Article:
- By Liza Torborg
Mayo Clinic Q and A: Reduce your risk of side effects from anesthesia
DEAR MAYO CLINIC: I’m scheduled to have surgery next month. I’ve have never had general anesthesia before, and I’m nervous about it. I’ve heard of people getting sick and having other problems as result of anesthesia. Is there anything that can be done to make sure that doesn’t happen to me?
ANSWER: To help ensure a smooth surgical experience, ask to meet with your anesthesiologist before your procedure. She or he can review your medical history, and discuss your current health status and concerns. By having this conversation, and following the guidelines you’re given about eating, drinking and taking medications before your procedure, you can significantly reduce your risk of complications and side effects due to anesthesia.
It’s natural to be nervous. But as you consider your upcoming surgery, keep in mind that anesthesia is safe overall. The risk of serious complications happening as a result of anesthesia is much less than 1%, and the overall mortality risk from an anesthetic is less than 1 in 100,000. The risk of less serious side effects, such as nausea, vomiting or otherwise feeling ill after an anesthetic, also is low, with only about 1% to 5% of people experiencing those issues when preventive measures are taken before surgery.
Many anesthesiologists want to meet with their patients in person before a procedure. That’s especially true for patients undergoing a procedure that presents higher risks for complications. Part of the purpose of that discussion is to make sure that there are no medical issues that will interfere with the patient’s ability to safely receive anesthesia.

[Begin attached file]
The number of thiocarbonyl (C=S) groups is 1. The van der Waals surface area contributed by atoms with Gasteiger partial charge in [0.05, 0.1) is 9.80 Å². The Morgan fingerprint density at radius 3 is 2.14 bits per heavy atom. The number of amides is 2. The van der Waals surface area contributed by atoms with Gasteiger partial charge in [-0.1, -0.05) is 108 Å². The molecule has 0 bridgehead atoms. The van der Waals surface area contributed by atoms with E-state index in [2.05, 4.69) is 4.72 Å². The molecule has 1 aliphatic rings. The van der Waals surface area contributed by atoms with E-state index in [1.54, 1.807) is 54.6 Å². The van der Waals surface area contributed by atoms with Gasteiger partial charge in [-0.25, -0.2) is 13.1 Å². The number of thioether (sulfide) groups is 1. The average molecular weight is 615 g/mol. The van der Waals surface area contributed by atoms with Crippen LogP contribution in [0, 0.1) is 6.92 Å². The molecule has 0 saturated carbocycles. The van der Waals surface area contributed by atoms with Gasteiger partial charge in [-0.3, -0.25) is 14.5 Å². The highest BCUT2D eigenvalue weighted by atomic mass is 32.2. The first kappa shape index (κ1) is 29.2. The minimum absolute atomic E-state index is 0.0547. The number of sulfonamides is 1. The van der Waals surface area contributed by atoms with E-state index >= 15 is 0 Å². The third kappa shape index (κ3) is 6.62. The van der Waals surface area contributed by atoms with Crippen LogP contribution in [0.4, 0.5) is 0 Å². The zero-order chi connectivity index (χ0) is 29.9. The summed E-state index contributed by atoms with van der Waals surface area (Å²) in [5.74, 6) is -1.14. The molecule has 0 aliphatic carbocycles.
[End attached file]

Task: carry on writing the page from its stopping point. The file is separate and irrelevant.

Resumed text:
Tell your anesthesiologist about any existing medical conditions you have now or have had in the past, as well as any medications or supplements that you take. Using your medical history as a guide, the anesthesiologists can tailor the anesthetic you receive to your circumstances. While the delivery of anesthesia in today’s medical practice follows a standard approach, it’s typically individualized for each patient. The more information and details you can provide about your health history and current health status, the better.
Although it doesn’t apply in your situation because you haven’t had anesthesia before, it’s important for patients to tell their anesthesiologist if they have had unpleasant side effects or reactions to anesthesia in the past. If so, steps often can be taken to minimize or prevent those problems from recurring.
During the conversation with your anesthesiologist, you also should review the restrictions for eating, drinking and taking medication before your procedure. The general rule is to avoid consuming any solid food eight hours prior to the scheduled procedure, according to guidelines from the American Society of Anesthesiologists. But the specifics for your surgery could vary.
The amount of liquid you may have and whether or not you should take your usual medications the night before or the morning of your surgery will be determined in conjunction with your anesthesiologist and surgeon. In some cases, preparing to receive anesthesia may involve taking certain medications prior to your procedure.
By closely following all the directions that you receive from your care team about preparing for surgery, you’ll reduce your risk of experiencing complications and side effects as a result of anesthesia. If you have questions or concerns, you should talk to your anesthesiologist about them. The anesthesia care team can ease your nervousness and help you feel more comfortable. Their goal is to make the surgical experience as pleasant and safe as possible for each patient. — Dr. Alberto Ardon, Anesthesiology, Mayo Clinic, Jacksonville, Florida
- Anesthesia, surgery linked to subtle decline in memory and thinking in older adults, Mayo study finds published 7/19/18
- Mayo Clinic study finds no evidence that anesthesia in young children lowers intelligence published 4/18/18
- Awareness under anesthesia: Mayo Clinic Radio Health Minute published 2/7/18